Biomechanical features of sit-to-stand and stand-to-sit in patients with low back pain: a systematic review Print | PDF PROSPERO This information has been provided by the named contact for this review. CRD has accepted this information in good faith and registered the review in PROSPERO. CRD bears no responsibility or liability for the content of this registration record, any associated files or external websites. Email salutation (e.g. "Dr Smith" or "Joanne") for correspondence: Organisation (...) different true effects are likely to exist. The random-effects model takes into account both the within-study (sampling error) and between-study (differences in the true effect size) variance. Should the excessive between-study variance be very low or zero, the random-effects model will yield the same results as the fixed-effect model. For further details, see the and to pre-clinical meta-analysis. Example: Because of the exploratory nature of animal studies, a random effects model will be used

2017 PROSPERO

14. AIUM/IUGA Practice Parameter for the Performance of Urogynecological Ultrasound Examinations

on the perineum. Obtain a midsagittal image containing the inferoposterior AIUM Practice Parameter for the Performance of Urogynecologic Ultrasound Examinations 852 J Ultrasound Med 2019; 38:851–864symphyseal margin and urethra in the front and the anal canal in the back (Figure 1). Measure the bladder length and the perpen- dicular anteroposterior diameter to determine residual urine. Measure the detrusor wall thickness (Figure 2). 2. Perform a dynamic assessment of the pelvic?oor. a. Compare split-screen (...) of at least 6 seconds’ dura- tion, document organ descent against a horizontal line placed through the inferior symphyseal margin (Figure 4). 5 Note: Care should be taken to avoid levator coactiva- tion. 6 While most examinations for pelvic organ descent can be carried out supine, persistent levator coactivation sometimes requires imag- ing in the standing position. However, ultra- sound threshold values for “normal” organ descent are varied in the literature and have not beenwellestablished. 7–9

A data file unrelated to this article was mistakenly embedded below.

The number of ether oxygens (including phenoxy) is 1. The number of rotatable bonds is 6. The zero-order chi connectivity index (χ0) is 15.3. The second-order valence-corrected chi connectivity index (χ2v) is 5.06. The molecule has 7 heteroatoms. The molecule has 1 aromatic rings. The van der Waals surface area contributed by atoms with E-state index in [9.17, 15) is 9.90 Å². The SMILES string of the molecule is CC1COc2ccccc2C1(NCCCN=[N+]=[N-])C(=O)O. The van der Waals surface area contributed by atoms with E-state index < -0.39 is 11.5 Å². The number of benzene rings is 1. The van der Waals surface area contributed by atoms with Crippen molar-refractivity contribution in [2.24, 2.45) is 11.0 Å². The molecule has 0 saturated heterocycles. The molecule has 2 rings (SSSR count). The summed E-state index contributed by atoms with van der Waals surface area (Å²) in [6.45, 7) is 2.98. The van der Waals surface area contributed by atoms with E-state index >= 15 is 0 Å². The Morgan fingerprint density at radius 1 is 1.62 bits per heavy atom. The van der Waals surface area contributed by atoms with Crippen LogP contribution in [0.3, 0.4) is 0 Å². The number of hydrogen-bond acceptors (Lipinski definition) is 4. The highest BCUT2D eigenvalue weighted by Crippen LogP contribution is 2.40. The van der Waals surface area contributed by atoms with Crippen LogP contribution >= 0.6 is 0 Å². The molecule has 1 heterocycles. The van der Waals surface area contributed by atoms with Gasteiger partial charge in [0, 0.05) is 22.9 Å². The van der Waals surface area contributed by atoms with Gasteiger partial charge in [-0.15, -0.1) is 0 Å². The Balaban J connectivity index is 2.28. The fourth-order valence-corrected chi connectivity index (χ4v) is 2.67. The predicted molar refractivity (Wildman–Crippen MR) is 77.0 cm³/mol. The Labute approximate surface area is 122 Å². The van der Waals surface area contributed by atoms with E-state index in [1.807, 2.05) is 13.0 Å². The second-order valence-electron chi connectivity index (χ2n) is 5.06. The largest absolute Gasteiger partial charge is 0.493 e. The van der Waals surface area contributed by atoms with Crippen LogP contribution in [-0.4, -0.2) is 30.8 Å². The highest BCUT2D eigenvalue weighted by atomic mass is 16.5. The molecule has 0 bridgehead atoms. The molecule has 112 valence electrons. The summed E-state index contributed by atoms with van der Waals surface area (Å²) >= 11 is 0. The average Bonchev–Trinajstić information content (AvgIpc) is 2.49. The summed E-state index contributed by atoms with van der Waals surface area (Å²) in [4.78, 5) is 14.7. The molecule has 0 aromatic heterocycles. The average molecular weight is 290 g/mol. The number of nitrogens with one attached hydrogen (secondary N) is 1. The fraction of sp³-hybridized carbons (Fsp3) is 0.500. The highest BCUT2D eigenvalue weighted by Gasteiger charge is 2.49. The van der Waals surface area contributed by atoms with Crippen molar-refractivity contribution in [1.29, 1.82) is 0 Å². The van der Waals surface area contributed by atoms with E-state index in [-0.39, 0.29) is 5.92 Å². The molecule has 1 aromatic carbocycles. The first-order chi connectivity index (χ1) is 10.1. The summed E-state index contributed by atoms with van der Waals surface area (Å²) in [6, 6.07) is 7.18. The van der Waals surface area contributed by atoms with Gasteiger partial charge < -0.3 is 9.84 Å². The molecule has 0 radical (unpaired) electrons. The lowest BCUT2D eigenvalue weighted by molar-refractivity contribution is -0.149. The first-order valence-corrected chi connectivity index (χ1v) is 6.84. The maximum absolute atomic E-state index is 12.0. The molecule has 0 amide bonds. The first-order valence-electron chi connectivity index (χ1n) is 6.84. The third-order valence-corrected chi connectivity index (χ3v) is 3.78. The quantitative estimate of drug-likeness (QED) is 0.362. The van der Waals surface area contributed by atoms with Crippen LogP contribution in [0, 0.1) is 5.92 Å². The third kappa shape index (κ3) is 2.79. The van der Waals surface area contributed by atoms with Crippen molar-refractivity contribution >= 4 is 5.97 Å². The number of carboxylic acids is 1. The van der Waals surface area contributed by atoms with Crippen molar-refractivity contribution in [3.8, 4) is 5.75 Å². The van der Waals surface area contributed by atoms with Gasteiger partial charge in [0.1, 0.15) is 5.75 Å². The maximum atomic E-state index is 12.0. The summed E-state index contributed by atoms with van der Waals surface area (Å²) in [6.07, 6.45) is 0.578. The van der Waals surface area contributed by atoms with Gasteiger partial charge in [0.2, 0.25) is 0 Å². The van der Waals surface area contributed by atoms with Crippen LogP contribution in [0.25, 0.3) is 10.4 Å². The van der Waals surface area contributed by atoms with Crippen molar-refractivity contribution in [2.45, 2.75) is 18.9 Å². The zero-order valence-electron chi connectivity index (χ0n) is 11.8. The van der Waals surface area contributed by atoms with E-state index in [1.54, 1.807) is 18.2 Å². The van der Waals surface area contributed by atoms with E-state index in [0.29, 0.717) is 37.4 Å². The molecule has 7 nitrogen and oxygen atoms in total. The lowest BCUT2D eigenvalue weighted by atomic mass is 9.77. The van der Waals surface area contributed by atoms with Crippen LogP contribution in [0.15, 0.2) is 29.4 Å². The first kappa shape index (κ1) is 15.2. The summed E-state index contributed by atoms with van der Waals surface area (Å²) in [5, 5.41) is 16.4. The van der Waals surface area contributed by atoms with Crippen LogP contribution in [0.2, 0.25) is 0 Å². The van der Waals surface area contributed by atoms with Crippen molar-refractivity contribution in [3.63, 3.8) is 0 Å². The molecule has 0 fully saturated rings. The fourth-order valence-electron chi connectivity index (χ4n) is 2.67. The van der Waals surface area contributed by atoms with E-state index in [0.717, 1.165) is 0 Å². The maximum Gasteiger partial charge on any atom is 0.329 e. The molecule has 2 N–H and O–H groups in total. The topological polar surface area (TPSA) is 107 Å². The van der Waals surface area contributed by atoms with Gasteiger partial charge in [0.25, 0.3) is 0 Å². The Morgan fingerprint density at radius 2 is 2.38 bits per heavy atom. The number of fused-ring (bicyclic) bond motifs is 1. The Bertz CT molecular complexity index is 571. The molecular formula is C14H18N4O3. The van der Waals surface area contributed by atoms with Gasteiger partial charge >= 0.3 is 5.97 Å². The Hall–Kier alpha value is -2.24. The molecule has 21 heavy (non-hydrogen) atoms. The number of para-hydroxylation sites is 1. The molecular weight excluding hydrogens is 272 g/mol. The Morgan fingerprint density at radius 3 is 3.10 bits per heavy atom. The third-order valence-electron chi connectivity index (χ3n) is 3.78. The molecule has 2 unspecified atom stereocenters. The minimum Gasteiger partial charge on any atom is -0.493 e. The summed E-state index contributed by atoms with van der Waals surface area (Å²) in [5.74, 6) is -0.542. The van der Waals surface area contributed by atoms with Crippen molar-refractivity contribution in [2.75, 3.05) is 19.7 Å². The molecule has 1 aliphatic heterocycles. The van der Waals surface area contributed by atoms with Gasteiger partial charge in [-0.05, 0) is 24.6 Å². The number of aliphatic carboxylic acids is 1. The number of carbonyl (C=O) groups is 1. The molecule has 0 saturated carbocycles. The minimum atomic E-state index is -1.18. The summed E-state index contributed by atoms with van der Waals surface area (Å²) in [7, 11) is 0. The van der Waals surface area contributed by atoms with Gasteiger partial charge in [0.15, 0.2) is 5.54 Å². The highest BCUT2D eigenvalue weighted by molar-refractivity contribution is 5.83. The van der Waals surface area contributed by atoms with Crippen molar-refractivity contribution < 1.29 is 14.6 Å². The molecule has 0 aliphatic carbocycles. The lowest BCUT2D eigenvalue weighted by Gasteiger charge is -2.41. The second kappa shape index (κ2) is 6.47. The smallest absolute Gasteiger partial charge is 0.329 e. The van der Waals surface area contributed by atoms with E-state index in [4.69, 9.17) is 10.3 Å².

2019 American Institute of Ultrasound in Medicine

15. Diagnosis and Treatment of Low Back Pain

. Recommendations # Recommendation Strength* Category† A. Diagnostic Approach 1. For patients with low back pain, we recommend that clinicians conduct a history and physical examination, that should include identifying and evaluating neurologic deficits (e.g., radiculopathy, neurogenic claudication), red flag symptoms associated with serious underlying pathology (e.g., malignancy, fracture, infection), and psychosocial factors. Strong for Reviewed, Amended 2. For patients with low back pain, we suggest (...) in the future. Identifying areas where evidence was lacking for the 2017 CPG can help identify priority areas for future research. Future studies examining the results of LBP CPG implementation may lead to the development of new evidence particularly relevant to clinical practice. VA/DoD Clinical Practice Guideline for Diagnosis and Treatment of Low Back Pain September 2017 Page 20 of 110 V. Guideline Work Group Guideline Work Group* Department of Veterans Affairs Department of Defense Sanjog Pangarkar, MD

2017 VA/DoD Clinical Practice Guidelines

16. Can standing back extension exercise improve or prevent low back pain in Japanese care workers? Full Text available with Trip Pro

Can standing back extension exercise improve or prevent low back pain in Japanese care workers? We suggested a standing back extension exercise 'One Stretch' based on the McKenzie method, to examine the ability to improve or prevent low back pain (LBP) in Japanese care workers.We conducted a single-center, non-randomized, controlled study in Japan. Care workers in an intervention group received an exercise manual and a 30-minute seminar on LBP and were encouraged with a group approach, while